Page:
The Children in the Sandbox

Over the holidays I read a novel by Jodi Picoult. I enjoyed the book, but there was one passage that bugged me. In it a mother acts as narrator, and explains that we’re all supposed to say there is no real difference between boys and girls, but that that is a “polite fiction.” She says all you have to do is look into any sandbox at any park, and you’ll see the girls preparing food and the boys smashing things with trucks. Except that this is not in fact my experience.

Look, my son Bobby loves trucks. I’m not denying this. He loves anything that movies. Trains and airplanes seem to be his favorite, though buses, boats, and cars are favorites as well. When we pass a bus he freaks out and starts yelling “BUS!” Sometimes in the parking lot he likes to walk from car to car, stroking them and checking out their wheels. If an airplane passes overhead, he is always the first to hear it and scan the sky, pointing with his chubby finger and hollering “Peh-plane! Peh-plane!” Bobby is rarely out of the house without a matchbox car in each hand.

Some people would call Bobby “all boy.”

But Bobby has other interests as well. He loves animals, from ants to cats to dinosaurs. And he has a way with animals, too. They like him. Bobby also loves his kitchen set, and never tires of cooking me “meals” which I always enjoy quite openly, sipping invisible tea or eating invisible mac-n-cheese. And Bobby has a thing for shoes. The sparklier, the better. Boys’ shoes are boring, it seems.

Until a few months ago, Bobby’s favorite iPad app was candy girl resort. He excelled at giving facials and the other aspects of running a spa. He has since switched his preference to several excellent gender-neutral reading and math apps. One of Bobby’s favorite Netflix features are the recent fairy movies about Tinkerbell and her friends. Alongside Thomas & Friends and Mater’s Tall Tales, Bobby’s other favorites include Barbie: Life in the Dreamhouse and Lego Friends. (Bobby knows how to navigate Netflix on the iPad, so these are his choices, not something we put on for him.)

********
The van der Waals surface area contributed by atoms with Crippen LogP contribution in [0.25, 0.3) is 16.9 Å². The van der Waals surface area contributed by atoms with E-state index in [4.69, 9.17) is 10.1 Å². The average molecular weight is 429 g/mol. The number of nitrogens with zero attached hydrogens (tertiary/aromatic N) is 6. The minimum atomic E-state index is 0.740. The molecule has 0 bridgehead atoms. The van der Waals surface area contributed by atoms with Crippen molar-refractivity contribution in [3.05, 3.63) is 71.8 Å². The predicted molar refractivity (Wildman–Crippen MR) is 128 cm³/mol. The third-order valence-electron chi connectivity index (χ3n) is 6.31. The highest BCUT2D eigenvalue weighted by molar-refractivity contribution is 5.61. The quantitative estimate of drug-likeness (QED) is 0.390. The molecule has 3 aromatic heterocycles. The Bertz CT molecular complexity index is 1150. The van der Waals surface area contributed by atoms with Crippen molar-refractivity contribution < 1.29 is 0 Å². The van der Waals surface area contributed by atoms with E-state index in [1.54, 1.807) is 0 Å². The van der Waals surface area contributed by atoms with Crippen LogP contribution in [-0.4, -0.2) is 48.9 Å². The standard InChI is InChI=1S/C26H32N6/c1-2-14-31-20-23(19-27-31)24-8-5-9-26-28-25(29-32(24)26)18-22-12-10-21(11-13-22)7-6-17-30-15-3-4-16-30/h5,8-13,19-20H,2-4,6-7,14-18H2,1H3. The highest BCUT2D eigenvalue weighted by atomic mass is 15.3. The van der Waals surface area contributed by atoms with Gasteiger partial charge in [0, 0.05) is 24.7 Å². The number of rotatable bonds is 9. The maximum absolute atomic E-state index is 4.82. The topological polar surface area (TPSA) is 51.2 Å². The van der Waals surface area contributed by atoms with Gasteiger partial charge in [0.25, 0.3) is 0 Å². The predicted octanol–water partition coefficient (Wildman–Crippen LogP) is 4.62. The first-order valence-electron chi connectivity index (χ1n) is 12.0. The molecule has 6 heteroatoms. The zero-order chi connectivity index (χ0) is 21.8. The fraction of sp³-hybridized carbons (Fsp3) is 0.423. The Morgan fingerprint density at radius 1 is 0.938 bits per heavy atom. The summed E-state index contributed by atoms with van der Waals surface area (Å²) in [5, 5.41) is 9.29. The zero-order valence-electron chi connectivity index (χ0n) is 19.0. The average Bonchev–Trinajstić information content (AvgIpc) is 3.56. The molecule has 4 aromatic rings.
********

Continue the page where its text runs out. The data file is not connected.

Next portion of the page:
I don’t look at Bobby and see “all boy.” I look at Bobby and see a curious vibrant child with a variety of interests and a world that is ever expanding. I don’t have a problem with him liking traditionally “boy” things, but I also don’t render his less conventional interests invisible. If Bobby were in a sandbox, he’d be just as likely to be preparing food as he would be to be smashing things with a truck.

And that brings us to Sally. When Sally was Bobby’s age, she loved to build things out of blocks and then smash them. I suspect all children that age love watching blocks fall after knocking down a building or tower. Smashing things is not the domain of boys alone, as any trip to Sally’s daycare playground would tell you. Those girls—they are tough!

Of course, Sally is today very enamored by princesses. Most girls her age are (and these days, boys aren’t immune). Sally has several princess dresses, and loves the Disney princess movies. When we go swimming, she asks to be called Ariel. Sally also enjoys applying makeup (when I let her) and having her fingernails painted. She’s always on the lookout for a dress that spreads out as she spins. She loves dancing and sparkly shoes (and is quickly joined by Bobby when combining these). It would be easy to look at Sally’s interests and type her as a girly girl. But to do that would be to ignore the other half of Sally’s interests.